It opens promisingly enough, with flight attendants discovering, mid-flight, that something is alive and moving around in the cargo hold. “Something” turns out to be some variety of immense creature, and when (after a cut to opening credits) the plane touches down at a major metropolitan airport, almost everyone on board is dead or without recollection of what went down. The obvious reference point here is a modernizing of Dracula, where the ship ferrying the Count’s coffin to London arrives with a dead crew. Speaking of Dracula, missing from the scene is an ornate wooden “cabinet” that seems to have left behind traces of foreign soil crawling with parasite-like worms.
Again, not a bad start: A Dracula-inspired spread-of-vampirism story refitted into a modern “outbreak” thriller. But the promise starts to slip early on as the characters are introduced and none of them seem particularly engaging, likable or even well-performed. Sure, the Ensemble Disaster affect calls for a large crew of broad stock-types; but it’s the work of the actors that sets, for example, a slog like Dante’s Peak apart from a campy triumph like Volcano (or, to a lesser but more recent extent, Sharknado.) This crew, frankly, doesn’t give one much call to even care to learn their names, let alone root for their success or failure.
The ostensible protagonist is Corey Stoll as Ephraim Goodweather, (good lord, but that name! Why can’t you be more good, show???), a CDC “Canary Team” agent who comes off like every ornery doofus you’ve ever met who landed a government job with “agent” in the title and thinks that entitles (or requires) him to act like Jack Bauer. David Bradley as Abraham Setkarian, the aforementioned aged vampire-slayer, has the requisite “grandfather figure in a Guillermo del Toro movie” look and verve down pat, but he’s an action figure — not a character. The street-tough turned unwitting-thrall driving not-Drac’s not-coffin into the city feels like he stepped out of a deleted scene from Crash (the maudlin racism one, not the car-crash sex one) and Sean Astin turns up seemingly to shore up Geek Cred (he’s a Goonie and a member of The Fellowship!) but his main function as a character is a twist that would’ve felt pat even without the “obvious-good-guy-so-obviously-NOT-a-good-guy” stunt-casting. And let’s not get started on the ominous Vampire(?) Businessmen who stand in their sleek penthouse office looking out over the city smirking about the damage they aim to do, who feel like they walked in off the set of one of the Blade movies — ironically, the two less-good ones that del Toro didn’t direct.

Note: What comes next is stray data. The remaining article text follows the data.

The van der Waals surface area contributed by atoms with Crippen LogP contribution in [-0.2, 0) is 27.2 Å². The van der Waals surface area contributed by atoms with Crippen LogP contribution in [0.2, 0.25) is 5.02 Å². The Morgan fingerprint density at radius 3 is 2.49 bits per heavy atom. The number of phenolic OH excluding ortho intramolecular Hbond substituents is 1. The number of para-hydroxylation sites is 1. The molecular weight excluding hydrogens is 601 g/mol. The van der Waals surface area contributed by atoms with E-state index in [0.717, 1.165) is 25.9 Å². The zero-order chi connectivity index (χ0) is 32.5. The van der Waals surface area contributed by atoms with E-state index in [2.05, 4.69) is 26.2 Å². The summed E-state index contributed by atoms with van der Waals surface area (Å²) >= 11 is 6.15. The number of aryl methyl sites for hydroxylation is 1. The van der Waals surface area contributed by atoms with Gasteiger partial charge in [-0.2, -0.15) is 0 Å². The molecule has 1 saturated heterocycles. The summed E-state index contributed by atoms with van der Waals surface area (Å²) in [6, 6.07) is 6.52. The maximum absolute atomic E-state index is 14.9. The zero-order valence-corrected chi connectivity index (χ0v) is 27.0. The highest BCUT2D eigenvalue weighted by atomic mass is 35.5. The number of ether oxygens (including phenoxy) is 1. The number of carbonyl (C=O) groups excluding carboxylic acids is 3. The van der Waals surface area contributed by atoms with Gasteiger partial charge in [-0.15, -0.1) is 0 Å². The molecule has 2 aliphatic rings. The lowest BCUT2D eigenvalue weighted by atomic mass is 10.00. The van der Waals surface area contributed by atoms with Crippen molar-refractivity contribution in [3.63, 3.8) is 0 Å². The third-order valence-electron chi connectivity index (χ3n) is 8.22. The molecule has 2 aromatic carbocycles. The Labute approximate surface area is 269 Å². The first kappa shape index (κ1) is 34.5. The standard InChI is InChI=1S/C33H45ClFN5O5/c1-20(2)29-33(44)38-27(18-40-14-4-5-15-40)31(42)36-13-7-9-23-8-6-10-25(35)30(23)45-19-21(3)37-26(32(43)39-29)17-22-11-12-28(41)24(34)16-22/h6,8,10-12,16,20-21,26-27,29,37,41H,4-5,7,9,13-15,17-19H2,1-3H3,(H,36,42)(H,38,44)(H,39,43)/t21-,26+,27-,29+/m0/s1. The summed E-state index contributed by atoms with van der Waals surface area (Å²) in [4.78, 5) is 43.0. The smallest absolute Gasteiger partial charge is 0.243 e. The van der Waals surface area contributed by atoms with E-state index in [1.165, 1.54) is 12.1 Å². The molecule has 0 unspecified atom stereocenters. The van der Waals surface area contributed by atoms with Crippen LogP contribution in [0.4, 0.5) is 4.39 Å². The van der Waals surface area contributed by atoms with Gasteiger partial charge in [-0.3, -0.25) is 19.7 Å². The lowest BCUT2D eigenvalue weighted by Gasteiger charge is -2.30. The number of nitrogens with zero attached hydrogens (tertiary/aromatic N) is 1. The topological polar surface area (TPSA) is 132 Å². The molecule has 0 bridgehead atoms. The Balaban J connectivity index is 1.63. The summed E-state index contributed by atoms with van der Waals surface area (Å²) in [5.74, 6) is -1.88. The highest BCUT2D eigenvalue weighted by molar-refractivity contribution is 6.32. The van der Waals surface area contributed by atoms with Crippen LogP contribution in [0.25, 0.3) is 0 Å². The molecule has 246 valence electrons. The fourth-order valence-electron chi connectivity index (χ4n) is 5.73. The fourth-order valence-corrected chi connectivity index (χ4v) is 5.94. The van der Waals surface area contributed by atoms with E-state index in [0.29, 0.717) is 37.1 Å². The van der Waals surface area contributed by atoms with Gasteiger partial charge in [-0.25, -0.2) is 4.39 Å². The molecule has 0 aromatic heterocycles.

Maybe it will get better. I want it to get better. Both because I’d like to watch a gonzo disaster/zombie/vampire/outbreak mashup that lived up to that premise for awhile, and because del Toro could really use a legitimate mega-success that didn’t come with a qualifier of “Overseas… eventually.”
But so far, one could be forgiven that the “strain” in the title refers to the effort needed to sit through it. Too bad…